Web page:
January/February 2016 Issue
Editor's Note: Hearing the Call
In the first issue of each year we honor 10 professionals who have been nominated by their colleagues and selected by Social Work Today as Dedicated and Deserving Social Workers. They are interviewed by one of our writers about their career paths and as I review those interviews, I usually find some quality that emerges as a common theme.
This year it seems that almost all of the honorees found that there was only one path that met their career needs, and that was social work.
Gary Bailey, DHL, MSW, ACSW, a professor of practice at Simmons College Graduate School of Social Work and the Simmons School of Nursing and Health Sciences in Boston was a case in point. Once he learned about the field of social work, he said he simply knew, "That's me. That's who I am."
Olivia Lopez, PhD, LMSW, an adjunct professor of social work at Del Mar College in Corpus Christi, TX, and a social work immigration consultant, says the stories she heard from immigrants about their homeland were so awful that "even Quentin Tarantino couldn't make a movie that horrific."
"The ideal for the future is closing down these detention centers and opening residential communities where immigrants can get some actual peace and some effective clinical work," Lopez says. "The litigation is still happening. This isn't something that changes overnight. Social workers really are the first line. And we can make a difference."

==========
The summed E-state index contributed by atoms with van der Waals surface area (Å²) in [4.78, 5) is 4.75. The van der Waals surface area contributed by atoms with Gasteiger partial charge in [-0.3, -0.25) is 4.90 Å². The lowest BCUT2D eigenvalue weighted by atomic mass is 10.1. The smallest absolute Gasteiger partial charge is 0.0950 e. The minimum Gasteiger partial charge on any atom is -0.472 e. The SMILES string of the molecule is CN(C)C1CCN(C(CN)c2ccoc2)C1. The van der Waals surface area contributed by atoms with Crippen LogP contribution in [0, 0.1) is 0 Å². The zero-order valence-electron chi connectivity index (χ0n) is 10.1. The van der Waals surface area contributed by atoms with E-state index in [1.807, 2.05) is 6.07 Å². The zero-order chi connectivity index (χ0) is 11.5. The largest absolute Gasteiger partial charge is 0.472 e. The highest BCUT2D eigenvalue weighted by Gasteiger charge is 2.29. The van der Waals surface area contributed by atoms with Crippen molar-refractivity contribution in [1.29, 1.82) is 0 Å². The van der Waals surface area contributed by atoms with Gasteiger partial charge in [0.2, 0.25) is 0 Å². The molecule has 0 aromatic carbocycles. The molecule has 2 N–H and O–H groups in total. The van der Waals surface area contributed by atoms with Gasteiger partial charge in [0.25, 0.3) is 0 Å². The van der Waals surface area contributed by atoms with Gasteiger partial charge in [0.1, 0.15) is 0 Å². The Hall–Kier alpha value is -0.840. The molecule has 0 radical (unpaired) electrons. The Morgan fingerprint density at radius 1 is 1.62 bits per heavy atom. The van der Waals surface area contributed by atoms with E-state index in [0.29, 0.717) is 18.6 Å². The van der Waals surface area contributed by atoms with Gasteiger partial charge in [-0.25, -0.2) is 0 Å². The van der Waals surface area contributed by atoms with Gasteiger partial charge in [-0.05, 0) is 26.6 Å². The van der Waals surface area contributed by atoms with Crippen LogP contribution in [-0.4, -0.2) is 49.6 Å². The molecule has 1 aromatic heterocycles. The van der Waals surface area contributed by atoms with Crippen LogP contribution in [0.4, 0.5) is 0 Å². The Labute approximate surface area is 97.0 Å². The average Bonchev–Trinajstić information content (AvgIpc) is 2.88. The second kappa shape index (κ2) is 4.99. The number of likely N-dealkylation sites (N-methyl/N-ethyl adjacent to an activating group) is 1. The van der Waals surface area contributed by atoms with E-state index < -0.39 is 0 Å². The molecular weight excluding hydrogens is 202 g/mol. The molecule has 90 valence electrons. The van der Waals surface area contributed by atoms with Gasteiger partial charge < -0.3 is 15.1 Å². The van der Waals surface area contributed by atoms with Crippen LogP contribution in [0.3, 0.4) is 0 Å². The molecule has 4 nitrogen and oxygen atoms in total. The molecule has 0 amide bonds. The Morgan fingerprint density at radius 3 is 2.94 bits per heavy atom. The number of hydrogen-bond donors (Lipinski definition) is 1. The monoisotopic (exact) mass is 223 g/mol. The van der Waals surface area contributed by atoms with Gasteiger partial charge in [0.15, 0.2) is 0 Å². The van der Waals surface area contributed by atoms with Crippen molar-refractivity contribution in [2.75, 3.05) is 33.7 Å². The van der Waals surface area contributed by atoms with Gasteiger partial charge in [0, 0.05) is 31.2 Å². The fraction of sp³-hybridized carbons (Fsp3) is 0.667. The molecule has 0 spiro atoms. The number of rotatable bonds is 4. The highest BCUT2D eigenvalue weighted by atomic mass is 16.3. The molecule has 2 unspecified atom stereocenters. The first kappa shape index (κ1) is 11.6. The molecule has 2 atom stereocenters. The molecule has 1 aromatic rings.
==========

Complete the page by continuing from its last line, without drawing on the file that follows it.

Paul Milford, MSW, RCSWI, a social work consultant at Children's Medical Services in Fort Myers, FL, was part of a high school shadowing program and was matched with a social worker who worked with very young children. Milford says that even as a young person, he knew it was what he was meant to do. He fell in love with the profession right then and there.
Russell Vergara, MSW, MA, an adjunct lecturer at the University of Southern California School of Social Work, started out on a career path toward medicine, but says that as a social worker, he feels he has become a "well-rounded playmaker." Vergara says, "Medicine would not have allowed me to help in the way I wanted to. It's social work that is the tailor-made profession of solving problems. It's incredibly fulfilling."
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